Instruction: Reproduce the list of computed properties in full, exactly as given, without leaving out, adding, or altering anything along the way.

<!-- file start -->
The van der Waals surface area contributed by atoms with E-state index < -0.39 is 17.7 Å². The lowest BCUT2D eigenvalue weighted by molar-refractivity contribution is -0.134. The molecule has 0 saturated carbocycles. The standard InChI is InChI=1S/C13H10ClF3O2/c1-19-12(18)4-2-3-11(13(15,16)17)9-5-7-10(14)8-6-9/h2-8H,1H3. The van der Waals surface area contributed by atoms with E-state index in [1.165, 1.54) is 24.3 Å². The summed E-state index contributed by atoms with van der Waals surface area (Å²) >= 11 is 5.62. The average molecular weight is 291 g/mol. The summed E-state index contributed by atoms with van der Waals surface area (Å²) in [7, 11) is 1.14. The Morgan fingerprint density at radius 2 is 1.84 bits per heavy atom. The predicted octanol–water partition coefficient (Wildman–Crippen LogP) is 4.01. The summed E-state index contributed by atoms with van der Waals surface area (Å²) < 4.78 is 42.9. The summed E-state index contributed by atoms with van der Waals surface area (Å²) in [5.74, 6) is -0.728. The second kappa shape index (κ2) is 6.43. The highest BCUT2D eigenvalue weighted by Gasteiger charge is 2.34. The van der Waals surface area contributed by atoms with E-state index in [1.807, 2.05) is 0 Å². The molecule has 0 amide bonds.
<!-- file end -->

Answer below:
The van der Waals surface area contributed by atoms with E-state index < -0.39 is 17.7 Å². The lowest BCUT2D eigenvalue weighted by molar-refractivity contribution is -0.134. The molecule has 0 saturated carbocycles. The standard InChI is InChI=1S/C13H10ClF3O2/c1-19-12(18)4-2-3-11(13(15,16)17)9-5-7-10(14)8-6-9/h2-8H,1H3. The van der Waals surface area contributed by atoms with E-state index in [1.165, 1.54) is 24.3 Å². The summed E-state index contributed by atoms with van der Waals surface area (Å²) >= 11 is 5.62. The average molecular weight is 291 g/mol. The summed E-state index contributed by atoms with van der Waals surface area (Å²) in [7, 11) is 1.14. The Morgan fingerprint density at radius 2 is 1.84 bits per heavy atom. The predicted octanol–water partition coefficient (Wildman–Crippen LogP) is 4.01. The summed E-state index contributed by atoms with van der Waals surface area (Å²) < 4.78 is 42.9. The summed E-state index contributed by atoms with van der Waals surface area (Å²) in [5.74, 6) is -0.728. The second kappa shape index (κ2) is 6.43. The highest BCUT2D eigenvalue weighted by Gasteiger charge is 2.34. The van der Waals surface area contributed by atoms with E-state index in [1.807, 2.05) is 0 Å². The molecule has 0 amide bonds.